• I kept using my portable desk for working, taking video calls propped up in the bed with pillows behind me, and also laying the surface flat to eat meals from when I was too tired to get out of the bed.

Other advice for the return to weight-bearing:

If you’re like me, you’ll switch back to weight-bearing accompanied by getting out of your hard cast and getting a walking boot of some sort. If you can, ask your ortho/doc in advance what kind of boot they’ll put you in. It’s often cheaper to get the boot yourself. Perfect example: my ortho didn’t tell me what kind of boot I would need, and I looked at various boots online and saw they ranged $50-100 on Amazon. At my appointment he asked if I brought a boot and since I didn’t, they’d provide one..and the paperwork I signed stated the price would be $427 (::choking::) if the insurance didn’t cover it. Insurance negotiated down to $152 for me to pay out of pocket for since I haven’t hit my deductible…which is still 2-3x more than retail cost. UGH. So, if you can, buy your walking boot via retail. (Same goes for purchasing a knee scooter (here’s the one I got) – it may be cheaper to buy it new through Amazon/elsewhere than getting a medical purchase that goes through insurance and/or trying to do a rental.)

  • You’ll also probably end up with a boot with lots of velcro straps. When you undo your boot, fold back the strap on itself so it doesn’t stick to the boot, another strap, your clothes, etc.
Other equipment that has come in handy:
  • Get multiple ankle braces. I had a slightly structured ankle brace with hard sides that made me feel safer the first few nights sleeping out of the cast, and it was often easier to go from the bed to the bathroom on my knee scooter or crutches with the ankle brace(s) instead of re-putting on my walking boot and taking it off again for a shower. (I transitioned to sleeping in a lighter ankle brace after a week or so, but still used the structured brace inside the waterproof cast bag for swimming laps to help protect my ankle.)
  • An ice pack with a strap to put around your ankle/broken joint. I had gotten this ice pack for my knee last fall, and strap it and another ice pack to my ankle to get full joint coverage.
  • Wide leg athletic pants…ideally ones that you can put on/off without having to take your boot off. (Women should note I found better athletic pants for this purpose in the men’s athletic section at Target..but be aware a lot of the modern men’s style have tapered legs so make sure to watch out for those and have enough width to get over your boot). Taking off the boot is exhausting with so many velcro straps, so any time I can get dressed or undressed without having to remove the boot if I am not otherwise removing the boot is a win.
  • Look online for your state’s rules for a temporary handicap parking pass, and take the paperwork to your first ortho appointment to get filled out. Also, make sure to note where the places are that you can drop off the paperwork in person (in Seattle it was not the same as the DMV offices!), or otherwise be aware of the time frame for mailing those in and receiving the pass. The handicap parking placard has been helpful for encouraging me to get out of the house more to go to the store or go to a restaurant when otherwise I’m too exhausted to do anything.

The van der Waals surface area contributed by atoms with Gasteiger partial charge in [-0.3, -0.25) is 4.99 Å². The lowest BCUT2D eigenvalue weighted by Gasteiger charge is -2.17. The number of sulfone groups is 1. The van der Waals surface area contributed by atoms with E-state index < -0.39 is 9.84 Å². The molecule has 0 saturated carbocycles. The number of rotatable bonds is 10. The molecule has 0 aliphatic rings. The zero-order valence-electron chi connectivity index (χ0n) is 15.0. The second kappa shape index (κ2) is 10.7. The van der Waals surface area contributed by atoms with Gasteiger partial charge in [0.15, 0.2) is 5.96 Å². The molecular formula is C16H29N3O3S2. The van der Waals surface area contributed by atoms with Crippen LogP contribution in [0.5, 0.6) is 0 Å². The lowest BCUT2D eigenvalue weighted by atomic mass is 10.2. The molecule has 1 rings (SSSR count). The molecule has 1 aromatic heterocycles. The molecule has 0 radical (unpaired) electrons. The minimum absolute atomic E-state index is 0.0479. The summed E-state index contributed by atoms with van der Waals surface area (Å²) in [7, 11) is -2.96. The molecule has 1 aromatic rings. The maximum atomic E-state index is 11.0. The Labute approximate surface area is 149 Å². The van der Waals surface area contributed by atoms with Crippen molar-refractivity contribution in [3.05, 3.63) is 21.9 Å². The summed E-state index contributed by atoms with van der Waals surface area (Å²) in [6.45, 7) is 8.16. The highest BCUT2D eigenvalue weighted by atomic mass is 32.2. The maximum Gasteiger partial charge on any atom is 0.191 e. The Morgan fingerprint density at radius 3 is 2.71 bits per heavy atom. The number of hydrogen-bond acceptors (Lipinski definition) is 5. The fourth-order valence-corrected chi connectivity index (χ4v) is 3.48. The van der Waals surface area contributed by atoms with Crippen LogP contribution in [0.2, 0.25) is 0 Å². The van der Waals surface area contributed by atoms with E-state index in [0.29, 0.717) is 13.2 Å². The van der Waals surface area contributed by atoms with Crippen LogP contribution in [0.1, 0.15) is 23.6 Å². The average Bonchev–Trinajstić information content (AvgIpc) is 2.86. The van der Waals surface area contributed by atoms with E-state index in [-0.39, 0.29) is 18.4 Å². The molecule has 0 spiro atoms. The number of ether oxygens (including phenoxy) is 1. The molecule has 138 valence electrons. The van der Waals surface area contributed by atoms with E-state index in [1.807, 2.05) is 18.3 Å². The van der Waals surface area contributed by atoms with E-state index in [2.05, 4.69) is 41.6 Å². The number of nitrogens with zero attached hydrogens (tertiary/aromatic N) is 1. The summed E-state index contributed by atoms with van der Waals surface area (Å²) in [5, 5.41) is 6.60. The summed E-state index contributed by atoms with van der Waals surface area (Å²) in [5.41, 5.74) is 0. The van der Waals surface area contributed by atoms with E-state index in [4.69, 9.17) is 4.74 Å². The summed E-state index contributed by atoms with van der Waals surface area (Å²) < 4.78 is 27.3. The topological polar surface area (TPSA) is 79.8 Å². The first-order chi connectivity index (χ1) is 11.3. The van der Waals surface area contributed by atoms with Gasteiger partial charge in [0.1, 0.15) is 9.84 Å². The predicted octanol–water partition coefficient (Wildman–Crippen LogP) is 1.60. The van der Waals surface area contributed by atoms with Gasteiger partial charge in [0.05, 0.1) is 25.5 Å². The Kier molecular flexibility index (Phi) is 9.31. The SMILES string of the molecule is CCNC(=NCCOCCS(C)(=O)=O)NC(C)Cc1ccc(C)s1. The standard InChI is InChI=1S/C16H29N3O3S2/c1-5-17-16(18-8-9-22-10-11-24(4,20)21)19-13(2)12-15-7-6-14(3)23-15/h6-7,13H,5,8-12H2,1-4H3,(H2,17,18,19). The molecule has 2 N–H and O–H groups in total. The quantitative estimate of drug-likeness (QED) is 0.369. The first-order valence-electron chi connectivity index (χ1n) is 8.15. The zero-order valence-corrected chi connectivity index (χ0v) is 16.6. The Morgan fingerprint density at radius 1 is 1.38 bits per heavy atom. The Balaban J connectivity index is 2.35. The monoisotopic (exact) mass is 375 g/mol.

• A new shiny notebook for writing down your daily activities and what you did. If you’re not a notebook type person, use an app or note on your phone. But despite being mostly digital, I liked having a small notebook by the bed to list my daily activities and check the box on them to emphasize the activities I was doing and the progress I was making. At the beginning, it was helpful for keeping track of all the new things I needed to do; in the middle, it was useful for emphasizing the progress I was making; and at the end it felt really good to see the light of the end of the tunnel of a few pages/days left toward being fully weight bearing.
Weightbearing_notebook_DanaMLewis

Other tips for getting used to a walking boot and transitioning to weight bearing:

  • Don’t be surprised if you have pain in new areas when you move from a hard cast to a walking boot. (Remember you’ll be moving your leg or limbs in different ways than they’ve been accustomed to).
  • My ortho told me the goal of weight bearing progression is to understand the difference between discomfort (lasts a few minutes) and pain (lasts a few hours). You’re likely going to be in discomfort when doing weight bearing progression – that’s normal. Pain (i.e. sharp pain) is not normal, and you should take a break or back down to a previous weight (follow your protocol) if you have it. I was lucky – the only few times I had pain was from trying to press down forcefully on the scale when seated, rather than standing on the scale and naturally letting my weight on my leg. I didn’t end up plateauing at any weight, and was able to follow my protocol of 25lb weight bearing added every 2 days and get to full weight bearing with no delays.
  • If you have a watch with a stopwatch feature, use it. It’s hard to keep track of actual time spent walking (especially at first when 90 seconds feels like 6 minutes) with just a normal watch/clock. You could also use your smartphone’s timer feature. But tracking the time and pausing when you pause or take a break helps make sure you’re accurately tracking toward your hour of walking.
  • The process wasn’t without discomfort – physical and emotional. Putting weight on my leg was scary, and every new weight day was hard as I dealt with the fear and processing of the discomfort, as well as learning how to step and walk and do my crutches in a new way yet again.